They are not allowed on sidewalks and riders must follow the same rule of the roads as bicyclists.

The bill also permits local governments to regulate shared scooter operators and set their own rules on scooters within their jurisdiction.

No statewide requirement for helmet or license.

Wyoming

No specific electric scooter laws yet in Wyoming but the state did pass a law in 2019 granting e-bikes the same privileges as bicycles as well as defining a few different types of lighter personal vehicles.

There is a section covering scooters, however, it can easily be interpreted as referring to mopeds.

As per the law, e-bikes and electrical skateboards do not need licensing or registration. Under this law, scooters are regulated as electrical skateboards and have the same rights as e-scooters.

Help us

If you notice anything incorrect, please send us a message and let us know. The laws are under constant revision and changes will take place. We will review and update if and when necessary to help as many as we can to be correctly informed.

*Disclaimer: Fluidfreeride has used the best efforts and information available at the time of writing but does not in any manner guarantee the accuracy of the electric scooter laws in the US or internationally. Any person using or riding an electric kick scooter must refer to local governments and authorities to get the latest updated information as to the legal standing on the usage of an e-scooter in that region.

WideWheel PRO - fluidfreeride.com
WideWheel PRO - fluidfreeride.com
WideWheel PRO - fluidfreeride.com
WideWheel PRO - fluidfreeride.com
WideWheel PRO - fluidfreeride.com
WideWheel PRO - fluidfreeride.com
WideWheel PRO - fluidfreeride.com
WideWheel PRO - fluidfreeride.com
WideWheel PRO - fluidfreeride.com
WideWheel PRO - fluidfreeride.com
WideWheel PRO - fluidfreeride.com
WideWheel PRO - fluidfreeride.com
WideWheel PRO - fluidfreeride.com
WideWheel PRO - fluidfreeride.com
fluid CityRider - fluidfreeride.com
fluid CityRider - fluidfreeride.com
fluid CityRider - fluidfreeride.com
fluid CityRider - fluidfreeride.com
fluid CityRider - fluidfreeride.com
fluid CityRider - fluidfreeride.com
fluid CityRider - fluidfreeride.com
fluid CityRider - fluidfreeride.com
fluid CityRider - fluidfreeride.com
fluid CityRider - fluidfreeride.com
fluid CityRider - fluidfreeride.com
fluid CityRider - fluidfreeride.com
fluid CityRider - fluidfreeride.com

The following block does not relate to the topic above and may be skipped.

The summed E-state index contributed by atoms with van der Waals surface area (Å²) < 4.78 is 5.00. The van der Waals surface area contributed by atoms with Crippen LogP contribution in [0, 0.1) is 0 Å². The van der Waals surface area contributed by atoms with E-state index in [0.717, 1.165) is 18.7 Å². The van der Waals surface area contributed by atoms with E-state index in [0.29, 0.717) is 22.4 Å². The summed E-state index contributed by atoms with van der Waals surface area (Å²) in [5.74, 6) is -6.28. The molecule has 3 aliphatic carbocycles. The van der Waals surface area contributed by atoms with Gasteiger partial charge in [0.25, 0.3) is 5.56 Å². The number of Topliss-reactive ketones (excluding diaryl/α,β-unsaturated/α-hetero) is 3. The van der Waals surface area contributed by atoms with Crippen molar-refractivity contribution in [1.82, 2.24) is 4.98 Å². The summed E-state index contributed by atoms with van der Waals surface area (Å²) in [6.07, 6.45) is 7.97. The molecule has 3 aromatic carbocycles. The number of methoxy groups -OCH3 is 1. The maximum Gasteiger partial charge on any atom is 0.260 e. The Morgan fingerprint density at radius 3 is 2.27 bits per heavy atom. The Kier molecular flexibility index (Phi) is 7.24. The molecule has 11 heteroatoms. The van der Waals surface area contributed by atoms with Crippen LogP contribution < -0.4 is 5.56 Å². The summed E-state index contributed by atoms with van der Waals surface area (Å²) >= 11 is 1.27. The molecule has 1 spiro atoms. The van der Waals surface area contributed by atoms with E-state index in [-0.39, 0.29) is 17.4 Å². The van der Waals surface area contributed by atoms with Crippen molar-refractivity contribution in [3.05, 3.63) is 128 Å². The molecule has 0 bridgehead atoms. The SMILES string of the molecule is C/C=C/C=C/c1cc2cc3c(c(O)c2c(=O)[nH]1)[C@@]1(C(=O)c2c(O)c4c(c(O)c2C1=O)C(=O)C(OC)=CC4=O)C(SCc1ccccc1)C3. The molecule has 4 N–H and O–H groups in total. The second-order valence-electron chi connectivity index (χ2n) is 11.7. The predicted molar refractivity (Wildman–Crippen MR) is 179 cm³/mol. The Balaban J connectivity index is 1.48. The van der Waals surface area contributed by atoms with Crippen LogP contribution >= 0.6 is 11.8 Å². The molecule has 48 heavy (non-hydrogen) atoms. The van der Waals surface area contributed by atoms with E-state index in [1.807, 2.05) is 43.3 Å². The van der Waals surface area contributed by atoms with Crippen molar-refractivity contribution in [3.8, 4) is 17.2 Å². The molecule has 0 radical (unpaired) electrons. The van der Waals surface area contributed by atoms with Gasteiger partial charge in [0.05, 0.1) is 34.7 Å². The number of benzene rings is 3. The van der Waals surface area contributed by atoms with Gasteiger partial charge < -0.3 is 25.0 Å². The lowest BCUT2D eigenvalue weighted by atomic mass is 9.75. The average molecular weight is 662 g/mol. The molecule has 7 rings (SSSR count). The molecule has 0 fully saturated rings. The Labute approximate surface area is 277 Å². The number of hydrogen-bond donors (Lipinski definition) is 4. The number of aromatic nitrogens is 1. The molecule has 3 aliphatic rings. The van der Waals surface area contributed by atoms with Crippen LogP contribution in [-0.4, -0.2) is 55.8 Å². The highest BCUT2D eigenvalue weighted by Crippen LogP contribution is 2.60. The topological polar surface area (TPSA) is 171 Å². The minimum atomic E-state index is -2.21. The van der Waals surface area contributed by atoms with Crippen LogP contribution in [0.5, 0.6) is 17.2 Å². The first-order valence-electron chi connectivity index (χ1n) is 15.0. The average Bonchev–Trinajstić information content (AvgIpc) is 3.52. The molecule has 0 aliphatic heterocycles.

fluid CityRider - fluidfreeride.com
fluid CityRider - fluidfreeride.com
fluid CityRider - fluidfreeride.com
fluid HORIZON - fluidfreeride.com
fluid HORIZON - fluidfreeride.com
fluid HORIZON - fluidfreeride.com
fluid HORIZON - fluidfreeride.com
fluid HORIZON - fluidfreeride.com
fluid HORIZON - fluidfreeride.com
fluid HORIZON - fluidfreeride.com
fluid HORIZON - fluidfreeride.com
fluid HORIZON - fluidfreeride.com
fluid HORIZON - fluidfreeride.com
fluid HORIZON - fluidfreeride.com
fluid HORIZON - fluidfreeride.com
fluid HORIZON - fluidfreeride.com
fluid HORIZON - fluidfreeride.com
MANTIS V2 - fluid Edition - fluidfreeride.com
MANTIS V2 - fluid Edition - fluidfreeride.com
MANTIS V2 - fluid Edition - fluidfreeride.com
MANTIS V2 - fluid Edition - fluidfreeride.com
MANTIS V2 - fluid Edition - fluidfreeride.com
MANTIS V2 - fluid Edition - fluidfreeride.com
MANTIS V2 - fluid Edition - fluidfreeride.com
MANTIS V2 - fluid Edition - fluidfreeride.com
MANTIS V2 - fluid Edition - fluidfreeride.com
MANTIS V2 - fluid Edition - fluidfreeride.com
MANTIS V2 - fluid Edition - fluidfreeride.com
MANTIS V2 - fluid Edition - fluidfreeride.com
MANTIS V2 - fluid Edition - fluidfreeride.com
MANTIS V2 - fluid Edition - fluidfreeride.com
Wolf Warrior 11 - fluidfreeride.com
Wolf Warrior 11 - fluidfreeride.com
Wolf Warrior 11 - fluidfreeride.com
Wolf Warrior 11 - fluidfreeride.com
Wolf Warrior 11 - fluidfreeride.com
Wolf Warrior 11 - fluidfreeride.com
Wolf Warrior 11 - fluidfreeride.com
Wolf Warrior 11 - fluidfreeride.com
Wolf Warrior 11 - fluidfreeride.com
Wolf Warrior 11 - fluidfreeride.com
Wolf Warrior 11 - fluidfreeride.com
Wolf Warrior 11 - fluidfreeride.com
Wolf Warrior 11 - fluidfreeride.com
Wolf Warrior 11 - fluidfreeride.com
Wolf Warrior 11 - fluidfreeride.com
Wolf Warrior 11 - fluidfreeride.com
ModelWideWheel Pro CityRiderHorizonMantisWolfWarrior
Top Speed26 Mph18 Mph
25 Mph40 Mph50 Mph
Motor1000watt300watt500watt2000watt2400watt
Range22 Miles10 Miles25 Miles45 Miles70 Miles
Weight54 lbs28.5 lbs42 lbs65 lbs101 lbs
Buy NowBuy NowBuy NowBuy NowBuy Now